References Allison, Henry E. 1983. Kant’s Transcendental Idealism: An Interpretation and Defense. New Haven: Yale University Press. Brentano, Franz. 1995. Psychology from an Empirical Standpoint. London: Routledge. Carman, Taylor. 2003. Heidegger’s Analytic: Interpretation, Discourse and Authenticity in Being and Time. Cambridge: Cambridge University Press. Dreyfus, Huber L. 1991. Being-in-the-World: A Commentary on Heidegger’s Being and Time, Division One. Cambridge, MA: MIT Press. Drummond, John J. 1990. Husserlian Intentionality and Non-Foundational Realism. Dordrecht: Kluwer. Kant, Immanuel. 1996. Critique of Pure Reason. Indianapolis: Hackett.

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14 EIDETIC METHOD Daniele De Santis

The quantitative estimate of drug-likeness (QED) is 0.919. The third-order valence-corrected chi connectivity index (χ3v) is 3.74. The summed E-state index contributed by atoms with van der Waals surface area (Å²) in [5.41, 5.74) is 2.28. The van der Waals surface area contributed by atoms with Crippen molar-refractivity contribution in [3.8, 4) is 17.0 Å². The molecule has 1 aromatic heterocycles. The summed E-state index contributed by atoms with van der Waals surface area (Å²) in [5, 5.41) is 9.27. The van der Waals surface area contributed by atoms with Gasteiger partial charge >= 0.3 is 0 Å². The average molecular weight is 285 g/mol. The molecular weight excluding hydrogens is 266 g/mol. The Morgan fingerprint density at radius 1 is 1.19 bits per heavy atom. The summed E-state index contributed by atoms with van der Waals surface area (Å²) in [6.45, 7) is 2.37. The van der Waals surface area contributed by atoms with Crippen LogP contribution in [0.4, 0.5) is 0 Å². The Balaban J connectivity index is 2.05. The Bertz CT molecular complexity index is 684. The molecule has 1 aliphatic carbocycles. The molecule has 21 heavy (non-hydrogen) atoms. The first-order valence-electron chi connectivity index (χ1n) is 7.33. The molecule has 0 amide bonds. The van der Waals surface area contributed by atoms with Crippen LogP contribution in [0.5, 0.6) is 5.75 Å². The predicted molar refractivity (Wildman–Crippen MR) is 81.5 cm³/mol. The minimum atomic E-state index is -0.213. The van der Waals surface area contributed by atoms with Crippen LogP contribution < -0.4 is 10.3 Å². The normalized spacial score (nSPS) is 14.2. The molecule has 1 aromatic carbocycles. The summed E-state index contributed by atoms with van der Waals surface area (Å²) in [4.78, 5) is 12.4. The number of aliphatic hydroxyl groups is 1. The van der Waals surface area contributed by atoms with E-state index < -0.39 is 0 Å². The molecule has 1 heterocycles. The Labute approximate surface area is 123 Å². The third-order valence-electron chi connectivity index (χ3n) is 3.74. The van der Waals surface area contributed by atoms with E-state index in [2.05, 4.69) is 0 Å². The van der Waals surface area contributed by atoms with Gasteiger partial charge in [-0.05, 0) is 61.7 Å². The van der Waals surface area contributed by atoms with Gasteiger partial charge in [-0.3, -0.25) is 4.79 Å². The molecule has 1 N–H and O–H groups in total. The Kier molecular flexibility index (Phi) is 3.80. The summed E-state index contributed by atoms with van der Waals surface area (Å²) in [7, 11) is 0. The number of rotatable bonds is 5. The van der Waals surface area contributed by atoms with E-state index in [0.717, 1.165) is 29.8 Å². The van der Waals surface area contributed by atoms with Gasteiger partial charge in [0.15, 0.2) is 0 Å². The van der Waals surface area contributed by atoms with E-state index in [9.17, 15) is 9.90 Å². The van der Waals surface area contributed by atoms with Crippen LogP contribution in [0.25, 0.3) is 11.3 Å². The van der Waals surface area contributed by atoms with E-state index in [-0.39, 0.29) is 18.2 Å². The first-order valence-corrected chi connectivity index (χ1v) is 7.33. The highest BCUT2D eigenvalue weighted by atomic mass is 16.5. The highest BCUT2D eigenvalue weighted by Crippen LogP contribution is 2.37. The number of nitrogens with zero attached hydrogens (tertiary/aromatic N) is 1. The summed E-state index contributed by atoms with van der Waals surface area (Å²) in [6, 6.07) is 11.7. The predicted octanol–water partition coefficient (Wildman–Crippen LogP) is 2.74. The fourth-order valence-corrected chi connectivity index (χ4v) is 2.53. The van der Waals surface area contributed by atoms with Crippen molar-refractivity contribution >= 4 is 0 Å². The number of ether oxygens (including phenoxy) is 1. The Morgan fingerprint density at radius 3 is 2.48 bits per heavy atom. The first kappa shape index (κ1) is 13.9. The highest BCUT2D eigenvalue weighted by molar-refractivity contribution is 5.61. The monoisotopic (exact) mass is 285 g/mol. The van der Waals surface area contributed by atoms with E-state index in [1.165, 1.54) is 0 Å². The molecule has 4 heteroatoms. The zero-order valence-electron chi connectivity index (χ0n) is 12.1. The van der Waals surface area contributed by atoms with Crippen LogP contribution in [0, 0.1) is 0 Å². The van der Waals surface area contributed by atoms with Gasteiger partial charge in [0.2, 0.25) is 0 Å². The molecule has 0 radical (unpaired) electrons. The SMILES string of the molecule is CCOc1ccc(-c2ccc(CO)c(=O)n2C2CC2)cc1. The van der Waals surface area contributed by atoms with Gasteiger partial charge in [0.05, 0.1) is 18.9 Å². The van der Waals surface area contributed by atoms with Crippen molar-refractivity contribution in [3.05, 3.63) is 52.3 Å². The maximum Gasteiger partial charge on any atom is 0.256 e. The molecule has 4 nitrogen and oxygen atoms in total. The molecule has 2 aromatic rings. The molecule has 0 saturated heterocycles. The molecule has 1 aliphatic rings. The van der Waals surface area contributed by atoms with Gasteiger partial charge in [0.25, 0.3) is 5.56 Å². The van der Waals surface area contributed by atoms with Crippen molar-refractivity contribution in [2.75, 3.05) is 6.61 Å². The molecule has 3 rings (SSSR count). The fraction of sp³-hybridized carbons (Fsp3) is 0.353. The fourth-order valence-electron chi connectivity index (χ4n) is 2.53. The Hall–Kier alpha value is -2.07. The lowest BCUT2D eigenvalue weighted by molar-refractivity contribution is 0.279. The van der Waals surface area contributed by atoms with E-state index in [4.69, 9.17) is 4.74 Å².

When the frst book of the Ideen zu einer reinen Phänomenologie und phänomenologische Philosophie was released in 1913, the main goal that Husserl aimed at achieving was to lay the foundations of what he labeled “an essentially new science” (Hua III/1, 3), a “new eidetics” (Hua III/1, 164), phenomenology as a “science of Ideas” (Hua III/1, 4–5) or, in a more emphatic way, as an eidetic science of transcendental phenomena belonging to the region of pure consciousness (Hua III/1, 6–7). Husserl’s chief burden was not only to ensure the possibility of such a new science by disclosing a new feld of investigation (“pure consciousness”), but frst and foremost to legitimize its methodology in opposition, on the one hand, to science of facts (e.g., empirical psychology) and, on the other hand, to already established eidetic sciences (e.g., geometry and mathematics). Since, as Husserl explains, there is an “object-province that corresponds to each science as the domain of its research and since for all correct statements there is a corresponding primal source of the grounding which alone can validate their legitimacy” (Hua III/1, 10–11), we will, frst, have to bring to the fore what kind of (eidetic) knowledge this new science is expected to convey and then, secondarily, what its methodology and validating procedure properly amount to. A remark is however needed: for in what follows we will be discussing what is usually called the method of eidetic or phantasy variation. As, indeed, the recently published Husserliana XLI (text 4, Der Wesensunterschied in den Wesensbegriffen und ihrer Bildung. Anschauungsbegriffe als Typenbegriffe gegenüber exakten Begriffen als Ideen) shows, Husserl used the technical phrase eidetische Variation for the frst time in a 1912 manuscript to indicate a method employed to attain (vordringen) “knowledge” of essential laws and their mutual connections. In this early context— rather than meaning an exclusively intuitive procedure to bring universals to the fore as eide accomplished in the realm of pure phantasy—the eidetic variation works to determine and spell out in statements the Wesengesetze that rule over the elements of “consciousness” and their relations. Rather than relying exclusively on a purely intuitive operation, here the phenomenologist has to consider both an intuitive and a propositional component: the former confrming and giving validity to the states of affairs and laws articulated and expressed by the latter. In the following presentation, we will focus our attention on the method of variation and strive to clarify its meaning and role within the more general problem of eidetic knowledge and method. In order to do so, we will have to explain what such “knowledge” and “method” are (Sections 14.1, 14.2) and then discuss the methodological signifcance of eidetic variation (Section 14.3).1 175